WATCH: Jupp Heynckes is farewelled by Bayern Munich - again - after picking up fourth Bundesliga title

Alex Broun 21/05/2018
  • Facebook
  • Twitter
  • G+
  • Mail
  • Pinterest
  • LinkedIn
  • Facebook
  • Twitter
  • G+
  • WhatsApp
  • Pinterest
  • LinkedIn
Jupp Heynckes and Bayern celebrate

Bayern Munich fans turned up in their thousands on Sunday to bid farewell to Jupp Heynckes for a second time.

The 73-year-old is going back into retirement after leading Bayern to a fourth Bundesliga title. Bayern were five points adrift when he returned in October, but regrouped to wrap up the title with five matches to spare.

Heynckes however will be disappointed to be bowing out with just one piece of silverware. It might have been more for the respected veteran but Eintracht Frankfurt stunned Bayern to win the German Cup final on Saturday, while Real Madrid denied the German giants a place in the Champions League final.

But Heynckes happily lifted the league trophy at Sunday’s presentation watched by a sea of supporters who flooded Munich’s streets to pay tribute to him.

Watch the video below.

Most popular

Franck Ribery delighted with Bayern Munich extension until 2019

  • Facebook
  • Twitter
  • G+
  • Mail
  • Pinterest
  • LinkedIn
  • Facebook
  • Twitter
  • G+
  • WhatsApp
  • Pinterest
  • LinkedIn

Veteran winger Franck Ribery, 35, has signed a one-year extension to stay at Bayern Munich until 2019, the German giants announced on Monday.

“I am very happy to be able to play for another year at this great club,” said Ribery in a statement.

“Munich has long since become a home for my family and I, therefore, am proud to be able to play in the FC Bayern shirt next season.”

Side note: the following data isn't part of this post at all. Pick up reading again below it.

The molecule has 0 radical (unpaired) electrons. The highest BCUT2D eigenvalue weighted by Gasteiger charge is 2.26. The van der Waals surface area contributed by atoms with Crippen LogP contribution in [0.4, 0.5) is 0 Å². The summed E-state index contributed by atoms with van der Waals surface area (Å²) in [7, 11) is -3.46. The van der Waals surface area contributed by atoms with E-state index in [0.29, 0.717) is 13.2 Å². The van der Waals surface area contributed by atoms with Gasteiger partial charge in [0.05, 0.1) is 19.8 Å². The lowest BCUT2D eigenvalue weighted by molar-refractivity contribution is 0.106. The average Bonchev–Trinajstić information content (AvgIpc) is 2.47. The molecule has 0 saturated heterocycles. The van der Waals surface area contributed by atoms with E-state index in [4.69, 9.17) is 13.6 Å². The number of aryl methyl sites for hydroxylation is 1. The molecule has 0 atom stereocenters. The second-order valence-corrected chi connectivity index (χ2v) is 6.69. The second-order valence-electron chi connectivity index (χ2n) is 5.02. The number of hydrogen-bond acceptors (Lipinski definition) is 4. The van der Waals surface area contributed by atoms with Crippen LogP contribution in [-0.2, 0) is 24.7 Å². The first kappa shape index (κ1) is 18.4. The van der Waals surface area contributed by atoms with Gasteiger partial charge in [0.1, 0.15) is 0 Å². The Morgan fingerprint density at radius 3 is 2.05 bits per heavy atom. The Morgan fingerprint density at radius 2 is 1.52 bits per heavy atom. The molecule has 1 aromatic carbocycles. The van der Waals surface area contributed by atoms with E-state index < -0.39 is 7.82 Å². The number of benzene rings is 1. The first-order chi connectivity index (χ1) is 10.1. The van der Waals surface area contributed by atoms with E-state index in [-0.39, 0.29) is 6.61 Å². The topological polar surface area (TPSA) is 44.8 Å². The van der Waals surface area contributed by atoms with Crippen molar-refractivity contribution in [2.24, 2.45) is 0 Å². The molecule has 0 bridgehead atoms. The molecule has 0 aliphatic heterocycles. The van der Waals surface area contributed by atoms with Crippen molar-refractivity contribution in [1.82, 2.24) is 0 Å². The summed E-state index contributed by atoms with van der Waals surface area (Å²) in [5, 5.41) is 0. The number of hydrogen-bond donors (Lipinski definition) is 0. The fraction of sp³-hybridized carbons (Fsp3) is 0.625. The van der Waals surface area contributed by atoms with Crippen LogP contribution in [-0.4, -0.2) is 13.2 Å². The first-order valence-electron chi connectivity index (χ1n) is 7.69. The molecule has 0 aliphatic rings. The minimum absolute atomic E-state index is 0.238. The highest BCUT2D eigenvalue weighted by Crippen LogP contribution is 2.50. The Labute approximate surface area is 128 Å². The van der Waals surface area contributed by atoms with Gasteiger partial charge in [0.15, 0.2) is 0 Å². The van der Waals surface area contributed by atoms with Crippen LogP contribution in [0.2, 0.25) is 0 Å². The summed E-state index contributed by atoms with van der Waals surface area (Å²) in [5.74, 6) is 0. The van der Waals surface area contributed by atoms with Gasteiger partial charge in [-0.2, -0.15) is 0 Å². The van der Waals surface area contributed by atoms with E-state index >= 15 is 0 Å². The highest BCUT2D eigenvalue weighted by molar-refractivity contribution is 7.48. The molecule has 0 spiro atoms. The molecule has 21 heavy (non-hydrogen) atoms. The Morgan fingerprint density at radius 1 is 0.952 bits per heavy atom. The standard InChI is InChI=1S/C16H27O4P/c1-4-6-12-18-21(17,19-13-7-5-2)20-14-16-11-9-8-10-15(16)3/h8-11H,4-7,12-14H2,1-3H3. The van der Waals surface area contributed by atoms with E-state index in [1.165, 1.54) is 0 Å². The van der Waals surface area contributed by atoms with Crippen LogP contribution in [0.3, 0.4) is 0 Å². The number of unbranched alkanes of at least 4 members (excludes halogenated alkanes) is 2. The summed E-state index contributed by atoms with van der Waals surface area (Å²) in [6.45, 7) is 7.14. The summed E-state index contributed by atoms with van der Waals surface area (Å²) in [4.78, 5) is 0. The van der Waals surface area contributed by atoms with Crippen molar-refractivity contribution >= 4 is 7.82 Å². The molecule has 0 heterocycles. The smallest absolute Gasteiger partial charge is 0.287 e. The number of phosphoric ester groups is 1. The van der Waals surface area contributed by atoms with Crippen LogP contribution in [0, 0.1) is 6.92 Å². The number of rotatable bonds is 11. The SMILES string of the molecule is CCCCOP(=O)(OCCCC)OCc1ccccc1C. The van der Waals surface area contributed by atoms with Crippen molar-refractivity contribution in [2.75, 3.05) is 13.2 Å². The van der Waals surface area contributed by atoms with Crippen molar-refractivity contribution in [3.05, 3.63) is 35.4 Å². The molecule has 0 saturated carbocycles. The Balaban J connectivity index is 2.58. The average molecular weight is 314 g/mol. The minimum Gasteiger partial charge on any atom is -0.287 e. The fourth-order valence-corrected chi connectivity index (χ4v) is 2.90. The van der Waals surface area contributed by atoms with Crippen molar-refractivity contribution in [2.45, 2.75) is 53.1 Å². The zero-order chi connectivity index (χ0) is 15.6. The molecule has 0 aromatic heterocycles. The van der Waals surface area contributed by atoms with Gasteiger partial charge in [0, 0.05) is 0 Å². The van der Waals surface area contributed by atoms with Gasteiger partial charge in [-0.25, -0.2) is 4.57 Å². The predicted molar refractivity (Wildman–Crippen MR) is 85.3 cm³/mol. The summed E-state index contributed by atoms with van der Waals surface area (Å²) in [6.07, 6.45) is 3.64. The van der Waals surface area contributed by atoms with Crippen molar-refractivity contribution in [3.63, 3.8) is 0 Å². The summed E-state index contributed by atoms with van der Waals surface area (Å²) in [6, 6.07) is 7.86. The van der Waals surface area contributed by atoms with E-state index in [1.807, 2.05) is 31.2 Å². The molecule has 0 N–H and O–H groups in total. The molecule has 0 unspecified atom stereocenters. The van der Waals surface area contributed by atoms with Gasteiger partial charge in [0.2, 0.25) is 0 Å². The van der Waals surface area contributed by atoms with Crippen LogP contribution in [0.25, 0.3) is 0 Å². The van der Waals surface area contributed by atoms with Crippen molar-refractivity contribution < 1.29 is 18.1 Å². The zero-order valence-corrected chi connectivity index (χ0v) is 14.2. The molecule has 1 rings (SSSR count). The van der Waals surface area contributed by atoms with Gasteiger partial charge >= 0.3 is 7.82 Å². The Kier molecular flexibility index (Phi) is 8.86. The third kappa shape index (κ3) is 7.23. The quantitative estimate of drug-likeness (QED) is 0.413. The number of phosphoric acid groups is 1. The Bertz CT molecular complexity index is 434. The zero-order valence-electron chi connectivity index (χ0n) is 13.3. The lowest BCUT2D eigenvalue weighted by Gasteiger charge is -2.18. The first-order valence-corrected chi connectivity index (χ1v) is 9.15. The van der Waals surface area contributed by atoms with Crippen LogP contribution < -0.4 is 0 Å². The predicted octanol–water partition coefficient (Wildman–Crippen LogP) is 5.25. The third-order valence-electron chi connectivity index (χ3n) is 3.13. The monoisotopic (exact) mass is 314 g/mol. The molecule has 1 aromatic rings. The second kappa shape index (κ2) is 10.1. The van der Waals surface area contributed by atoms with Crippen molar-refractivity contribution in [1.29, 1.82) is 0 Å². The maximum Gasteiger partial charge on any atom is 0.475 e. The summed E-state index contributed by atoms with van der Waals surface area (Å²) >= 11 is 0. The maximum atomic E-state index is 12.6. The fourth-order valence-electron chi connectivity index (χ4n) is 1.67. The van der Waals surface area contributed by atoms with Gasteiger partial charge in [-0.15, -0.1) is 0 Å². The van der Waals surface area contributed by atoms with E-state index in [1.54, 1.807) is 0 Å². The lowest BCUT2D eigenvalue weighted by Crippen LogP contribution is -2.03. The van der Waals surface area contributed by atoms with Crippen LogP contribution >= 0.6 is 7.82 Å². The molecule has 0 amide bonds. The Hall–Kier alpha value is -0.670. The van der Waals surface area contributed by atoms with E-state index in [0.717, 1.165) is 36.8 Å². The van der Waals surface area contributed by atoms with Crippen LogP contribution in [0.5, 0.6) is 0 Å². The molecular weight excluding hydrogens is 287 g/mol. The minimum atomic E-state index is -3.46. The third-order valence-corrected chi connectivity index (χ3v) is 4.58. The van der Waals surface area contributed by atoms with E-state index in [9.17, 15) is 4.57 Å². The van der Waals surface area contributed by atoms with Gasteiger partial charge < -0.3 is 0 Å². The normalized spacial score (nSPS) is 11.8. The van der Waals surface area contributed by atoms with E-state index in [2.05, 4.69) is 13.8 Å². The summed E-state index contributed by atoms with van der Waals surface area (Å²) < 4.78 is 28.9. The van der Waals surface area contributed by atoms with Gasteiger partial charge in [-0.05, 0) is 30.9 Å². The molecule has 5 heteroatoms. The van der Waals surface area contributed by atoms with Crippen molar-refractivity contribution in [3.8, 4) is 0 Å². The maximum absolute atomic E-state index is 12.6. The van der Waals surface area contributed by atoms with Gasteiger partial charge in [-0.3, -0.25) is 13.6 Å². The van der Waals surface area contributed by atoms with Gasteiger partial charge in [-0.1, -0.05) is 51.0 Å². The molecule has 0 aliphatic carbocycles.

Ribery joined Bayern in 2007, scoring 80 goals in 247 Bundesliga appearances, and won the German league title for a joint record eighth time this season.

“We are very pleased that Franck has been retained,” said Bayern’s sports director Hasan Salihamidzic.

“This season, Franck has proved once again in the Bundesliga, as well as in the Champions League and German Cup, what he is capable of and what great quality he has.

Despite a knee injury in October which kept him out for 10 games, Ribery, who will be 36 when his contract expires, has managed five goals in 19 league games this season.

“When I came to Munich in 2007, I was looking to push my career to the next level,” Ribery wrote on Instagram.

“But I never imagined winning eight German championships, the German Cup five times and the Champions League trophy with this club.

“But what I found above all that success is a place called home.

“Thanks to everyone who is supporting me, to my beloved family and friends, the best fans, team mates and staff.

“Let’s work hard to make this time another glorious chapter in the story of the best club in the world.”

Fellow veteran Arjen Robben, 34, has also been offered a year’s extension to his deal which expires in June, but the Dutch winger has yet to put pen to paper.

Most popular

Related Tags

Bayern Munich can dominate Champions League for years to come as Real Madrid and Barcelona fall behind

  • Facebook
  • Twitter
  • G+
  • Mail
  • Pinterest
  • LinkedIn
  • Facebook
  • Twitter
  • G+
  • WhatsApp
  • Pinterest
  • LinkedIn

It would be easy to believe otherwise given their failure to put a ramshackle Real Madrid to the sword, but Bayern Munich are going places. Just not to Kiev in a few weeks’ time.

Bayern were nothing but underwhelming over the course of two legs. It was like watching a technically gifted boxer go at it against a slugger and being dragged down to his opponent’s level. And there’s no team that can play rope-a-dope and land an ugly knockout blow the way this year’s Real Madrid can.

There was very little from Bayern to be impressed by. Goalkeeper Sven Ulreich may have inexplicably collapsed to the Bernabeu canvas on Tuesday night, but Jupp Heynckes’ side were staggering long before then.